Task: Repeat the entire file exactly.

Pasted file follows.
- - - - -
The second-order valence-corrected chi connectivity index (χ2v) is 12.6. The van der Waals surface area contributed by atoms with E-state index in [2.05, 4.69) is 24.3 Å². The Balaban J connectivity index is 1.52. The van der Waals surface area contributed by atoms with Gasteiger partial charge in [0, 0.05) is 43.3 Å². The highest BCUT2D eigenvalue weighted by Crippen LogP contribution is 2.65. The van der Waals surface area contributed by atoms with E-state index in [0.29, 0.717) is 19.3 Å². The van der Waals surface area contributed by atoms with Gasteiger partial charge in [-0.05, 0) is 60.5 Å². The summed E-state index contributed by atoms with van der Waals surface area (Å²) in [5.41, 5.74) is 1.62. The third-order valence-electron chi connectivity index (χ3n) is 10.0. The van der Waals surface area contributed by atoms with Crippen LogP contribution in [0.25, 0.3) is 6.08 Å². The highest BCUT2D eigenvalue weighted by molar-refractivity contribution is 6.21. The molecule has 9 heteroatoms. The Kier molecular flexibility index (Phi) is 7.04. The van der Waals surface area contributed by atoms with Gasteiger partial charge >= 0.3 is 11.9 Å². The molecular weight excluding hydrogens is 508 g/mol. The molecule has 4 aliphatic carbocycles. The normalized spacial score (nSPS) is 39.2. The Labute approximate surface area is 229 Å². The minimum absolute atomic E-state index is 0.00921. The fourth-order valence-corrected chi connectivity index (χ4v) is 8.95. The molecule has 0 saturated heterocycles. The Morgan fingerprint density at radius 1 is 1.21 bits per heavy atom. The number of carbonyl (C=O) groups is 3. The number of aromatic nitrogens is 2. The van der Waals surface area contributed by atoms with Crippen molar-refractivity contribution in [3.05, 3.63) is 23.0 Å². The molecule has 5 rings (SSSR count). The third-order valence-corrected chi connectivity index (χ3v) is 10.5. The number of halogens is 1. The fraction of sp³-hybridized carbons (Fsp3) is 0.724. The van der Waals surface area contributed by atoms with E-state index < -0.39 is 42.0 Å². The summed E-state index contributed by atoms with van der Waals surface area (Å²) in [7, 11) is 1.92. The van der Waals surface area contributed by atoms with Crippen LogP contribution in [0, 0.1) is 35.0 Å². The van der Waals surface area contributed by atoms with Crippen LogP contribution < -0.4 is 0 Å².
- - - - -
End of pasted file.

The second-order valence-corrected chi connectivity index (χ2v) is 12.6. The van der Waals surface area contributed by atoms with E-state index in [2.05, 4.69) is 24.3 Å². The Balaban J connectivity index is 1.52. The van der Waals surface area contributed by atoms with Gasteiger partial charge in [0, 0.05) is 43.3 Å². The highest BCUT2D eigenvalue weighted by Crippen LogP contribution is 2.65. The van der Waals surface area contributed by atoms with E-state index in [0.29, 0.717) is 19.3 Å². The van der Waals surface area contributed by atoms with Gasteiger partial charge in [-0.05, 0) is 60.5 Å². The summed E-state index contributed by atoms with van der Waals surface area (Å²) in [5.41, 5.74) is 1.62. The third-order valence-electron chi connectivity index (χ3n) is 10.0. The van der Waals surface area contributed by atoms with Crippen LogP contribution in [0.25, 0.3) is 6.08 Å². The highest BCUT2D eigenvalue weighted by molar-refractivity contribution is 6.21. The molecule has 9 heteroatoms. The Kier molecular flexibility index (Phi) is 7.04. The van der Waals surface area contributed by atoms with Gasteiger partial charge >= 0.3 is 11.9 Å². The molecular weight excluding hydrogens is 508 g/mol. The molecule has 4 aliphatic carbocycles. The normalized spacial score (nSPS) is 39.2. The Labute approximate surface area is 229 Å². The minimum absolute atomic E-state index is 0.00921. The fourth-order valence-corrected chi connectivity index (χ4v) is 8.95. The molecule has 0 saturated heterocycles. The Morgan fingerprint density at radius 1 is 1.21 bits per heavy atom. The number of carbonyl (C=O) groups is 3. The number of aromatic nitrogens is 2. The van der Waals surface area contributed by atoms with Crippen molar-refractivity contribution in [3.05, 3.63) is 23.0 Å². The molecule has 5 rings (SSSR count). The third-order valence-corrected chi connectivity index (χ3v) is 10.5. The number of halogens is 1. The fraction of sp³-hybridized carbons (Fsp3) is 0.724. The van der Waals surface area contributed by atoms with E-state index < -0.39 is 42.0 Å². The summed E-state index contributed by atoms with van der Waals surface area (Å²) in [7, 11) is 1.92. The van der Waals surface area contributed by atoms with Crippen LogP contribution in [0, 0.1) is 35.0 Å². The van der Waals surface area contributed by atoms with Crippen LogP contribution < -0.4 is 0 Å².